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Labour, the polls and the Customs Union

If you think from the title that this post will argue that the poor showing of Labour in the polls means it must change course on Brexit I’m afraid I will disappoint you. Unfortunately I am not at all surprised that Labour’s lead in the polls that it achieved after the election has now all but disappeared. It is certainly true that for anyone who takes an active interest in politics the performance of this government has been as bad as you can get, but most people do not take an active interest. Instead their view is guided by a media environment which aims (actively or passively) to show a very different picture. This is increasingly true as the BBC becomes little more than a mouthpiece for the press.

I am sure Labour could do better at handling this naturally antagonistic environment, but to put this all at the door of Corbyn or Brexit misses the bigger picture. The lesson of the Labour surge during the 2017 election is that once the party gets direct access to voters they like what they see. Once the media filter goes back on, voters see a very different picture. This is the lesson of 2017 that hardly anyone in the media wants to admit.

Having said all that, it remains the case that the one issue in the news all the time is Brexit, and Labour are failing to capitalise on the current divisions within the Conservative party, and the consequent damage the government is creating. Watching the Labour leadership trying not to talk about Brexit is looking more and more like Labour under Miliband trying not to talk about austerity. In both cases we may be seeing triangulation (moving to the middle ground), as I set out in detail hereand here. As I was always careful to say, we do not know for sure that this is what Labour are trying to do right now. They may instead by divided over policy. This uncertainty is important, because it means that Labour supporters who might be willing to give them the benefit of the doubt over Brexit are also uncertain whether they should

For that reason, as I have also emphasised, a party that triangulates has to be very careful to always appear to lean away from their opponents side in the direction of their supporters. In the case of Brexit, that means appearing significantly less pro-Brexit than the government. Polls suggestthat was achieved during the 2017 election, but that was still in a period where the parties talked in generalities. Since then things have inevitably become more concrete, with the issue of the moment being the Customs Union. The position of the two parties after transition remains different: May is committed to leaving the Customs Union, whereas Labour say everything is on the table. However sometimes Labour’s position looksas much cake and eat it as their opponents.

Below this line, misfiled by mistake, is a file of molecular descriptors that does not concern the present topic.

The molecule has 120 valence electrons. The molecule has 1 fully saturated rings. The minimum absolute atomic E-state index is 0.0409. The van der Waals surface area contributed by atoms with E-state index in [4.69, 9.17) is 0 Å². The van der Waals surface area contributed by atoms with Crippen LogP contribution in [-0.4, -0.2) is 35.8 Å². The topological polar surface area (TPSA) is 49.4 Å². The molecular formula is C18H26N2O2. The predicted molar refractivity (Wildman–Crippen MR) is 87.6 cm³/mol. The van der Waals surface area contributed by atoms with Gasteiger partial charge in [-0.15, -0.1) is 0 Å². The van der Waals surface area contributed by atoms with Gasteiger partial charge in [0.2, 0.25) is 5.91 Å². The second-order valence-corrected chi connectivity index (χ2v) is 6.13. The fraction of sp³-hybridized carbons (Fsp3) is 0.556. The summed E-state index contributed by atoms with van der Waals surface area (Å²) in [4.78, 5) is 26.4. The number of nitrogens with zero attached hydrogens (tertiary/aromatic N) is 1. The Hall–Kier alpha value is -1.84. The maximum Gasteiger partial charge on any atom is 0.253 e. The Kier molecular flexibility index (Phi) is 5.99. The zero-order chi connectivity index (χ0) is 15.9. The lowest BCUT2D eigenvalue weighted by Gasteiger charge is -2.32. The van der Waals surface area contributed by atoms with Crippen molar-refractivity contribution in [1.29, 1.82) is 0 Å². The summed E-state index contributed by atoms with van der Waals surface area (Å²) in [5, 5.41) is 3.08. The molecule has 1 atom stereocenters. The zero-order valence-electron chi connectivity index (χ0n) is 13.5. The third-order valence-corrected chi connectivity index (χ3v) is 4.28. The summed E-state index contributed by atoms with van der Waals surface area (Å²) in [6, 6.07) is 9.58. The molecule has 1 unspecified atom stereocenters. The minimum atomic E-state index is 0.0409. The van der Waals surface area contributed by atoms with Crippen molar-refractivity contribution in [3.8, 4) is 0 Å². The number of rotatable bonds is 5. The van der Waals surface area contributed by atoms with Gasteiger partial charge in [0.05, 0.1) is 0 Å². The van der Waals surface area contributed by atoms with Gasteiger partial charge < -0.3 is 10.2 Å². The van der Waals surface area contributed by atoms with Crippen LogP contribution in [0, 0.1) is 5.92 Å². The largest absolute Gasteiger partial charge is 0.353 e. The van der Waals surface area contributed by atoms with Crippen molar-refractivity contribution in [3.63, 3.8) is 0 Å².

Sometime this month Labour will discussits strategy over Brexit. The danger of its current position is clear. Theresa May is going at some point be forced to admit that we will stay in some form of customs union with the EU because of the Irish border issue. The only alternative is to leave with no deal, or dump the DUP. Whichever occurs, Labour’s non-position on the Customs Union will look bad. If she goes for a deal Labour will be the wrong side of the government in terms of triangulation, which will be fatalto its support. If she goes for No Deal because of the Customs Union Labour will be immediately asked what it would do. Deciding to stay in the Customs Union just at the point when the issue becomes critical will look like the political opportunism that it is.

Given that, there is a clear advantage from coming off the fence sooner rather than later. The benefit of declaring to be in favour of staying in the customs union is that they will, once more, create clear distance between their own position and the government. The Conservatives will of course claim that in doing so Labour are no longer supporting the ‘will of the people’, but I doubt that will resonate. People did not vote Leave in the referendum in order to make separate trade deals with other countries. Any voters that do desert Labour on this issue will come back pretty quickly as May is forced to face reality. The government’s own analysis, which Labour should use, suggests deals with non-EU countries cannot make up for the impact of leaving the Customs Union. Above all else, it is very difficult to see why Labour would ever want to leave the Customs Union, given that doing so would do so much harm to its traditional electoral base.


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